US philanthropy hit $295 billion in 2006: report

US philanthropy hit $295 billion in 2006: report
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First Published: Mon, Jun 25 2007. 11 58 PM IST
Updated: Mon, Jun 25 2007. 11 58 PM IST
Washington: Mega gifts, including a first instalment of $1.9 (Rs8,740 crore then) billion from Warren Buffett to the Bill & Melinda Gates Foundation, helped boost US charitable giving to $295 billion last year, a new report says.
Such large gifts accounted for 1.3% of giving in 2006, according to an annual report released on Monday by the Giving USA Foundation, using research by Indiana University’s Center on Philanthropy. Among recipients, arts and education non-profits registered the fastest growth.
Overall donations by individuals, corporations and foundations have risen for three consecutive years. The growth in 2006 represented a 4.2% increase, or just 1% when adjusted for inflation, a result of the extraordinary jump in giving in 2005 to relief efforts after Hurricanes Katrina and Rita and the Indian Ocean tsunami in late 2004.
“Charitable giving for the year 2005 will always have an asterisk associated with it,” George Ruotolo Jr., a member of Giving USA’s governing board, said in a statement. “Not so in 2006, when giving returned to more normal levels that were still a record.”
Charitable donations in 2005 totalled $283.1 billion, according to Giving USA’s revised tally based on individual, corporate, estate and foundation tax returns. That was 9.3% higher than the $259 billion tally in 2004.
Arts, culture and humanities organizations received $12.5 billion in 2006, a 9.9% increase over $11.4 billion in 2005. The rise, the largest of any sector, is good news for arts advocates who fret that donors have redirected their giving to other causes in the past two decades.
Advocacy group Americans for the Arts said in an April report that non-profit theatres, museums and local arts-education programmes are “at risk” due to a drop in philanthropy.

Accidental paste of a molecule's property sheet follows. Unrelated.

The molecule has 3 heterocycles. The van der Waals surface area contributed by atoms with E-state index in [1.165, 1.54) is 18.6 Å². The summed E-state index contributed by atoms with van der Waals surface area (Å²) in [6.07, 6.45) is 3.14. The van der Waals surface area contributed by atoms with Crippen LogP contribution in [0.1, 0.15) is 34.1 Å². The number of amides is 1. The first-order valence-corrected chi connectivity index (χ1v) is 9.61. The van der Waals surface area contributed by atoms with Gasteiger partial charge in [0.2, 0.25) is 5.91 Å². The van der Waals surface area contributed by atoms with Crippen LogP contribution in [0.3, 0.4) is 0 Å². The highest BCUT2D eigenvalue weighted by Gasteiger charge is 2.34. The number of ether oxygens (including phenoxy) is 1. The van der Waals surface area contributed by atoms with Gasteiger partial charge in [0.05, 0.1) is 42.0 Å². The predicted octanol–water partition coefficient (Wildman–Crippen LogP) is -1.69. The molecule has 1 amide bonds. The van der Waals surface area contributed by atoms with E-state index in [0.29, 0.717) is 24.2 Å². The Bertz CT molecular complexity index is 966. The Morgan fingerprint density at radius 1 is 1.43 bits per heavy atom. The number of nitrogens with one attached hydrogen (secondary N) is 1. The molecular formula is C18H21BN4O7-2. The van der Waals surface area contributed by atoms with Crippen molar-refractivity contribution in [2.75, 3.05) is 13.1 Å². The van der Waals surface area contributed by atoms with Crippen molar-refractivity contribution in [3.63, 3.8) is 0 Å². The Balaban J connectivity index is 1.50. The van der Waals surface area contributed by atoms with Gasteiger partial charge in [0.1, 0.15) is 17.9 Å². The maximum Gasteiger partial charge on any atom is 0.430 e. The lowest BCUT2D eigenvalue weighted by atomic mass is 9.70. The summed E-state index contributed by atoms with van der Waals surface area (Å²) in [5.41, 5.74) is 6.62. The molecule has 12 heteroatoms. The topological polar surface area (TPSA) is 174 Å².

Melissa Brown, managing editor of Giving USA, said the boost in arts giving follows a historical pattern. “Arts giving recovers later from an economic downtown than other types of giving,” Brown said. Other sectors typically rebound from a slowdown, such as the one that hit the US economy in 2002, about two to three years before the arts sector does, she said. “Arts donors have been wanting to give, and now they have the resources to do it.”
The arts sector received a 4.2% share of total giving in 2006, up from 4% in 2005, but down from a high of 5.6% in 1998. Second only to the arts, giving to education rose 9.8% in 2006 to $41 billion, the report says.
Four sectors of giving received less money in 2006 than in 2005, when adjusted for inflation: human services, international affairs, health, and environment and animals. All of those sectors may have experienced an increase in giving in 2005 as a result of the natural disasters.
Buffett, the chairman and chief executive officer of Berkshire Hathaway Inc., gave $1.9 billion to the Gates foundation last August, the first instalment of his pledge of Berkshire stock valued at about $31 billion. That made him the top donor of 2006, when at least 20 other Americans gave $100 million or more to charity, according to a survey released in February by The Chronicle of Philanthropy.
As a group, Americans donate about 2% of their after-tax household income to charity, with the largest portion—32.8% in 2006—going to religious institutions.
Individuals gave $222.9 billion in 2006, up 4.4%, and their estates left an additional $22.9 billion in bequests, according to Giving USA. Foundations gave $36.5 billion, up 12.6%, and corporations gave $12.7 billion, down 7.6%.
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First Published: Mon, Jun 25 2007. 11 58 PM IST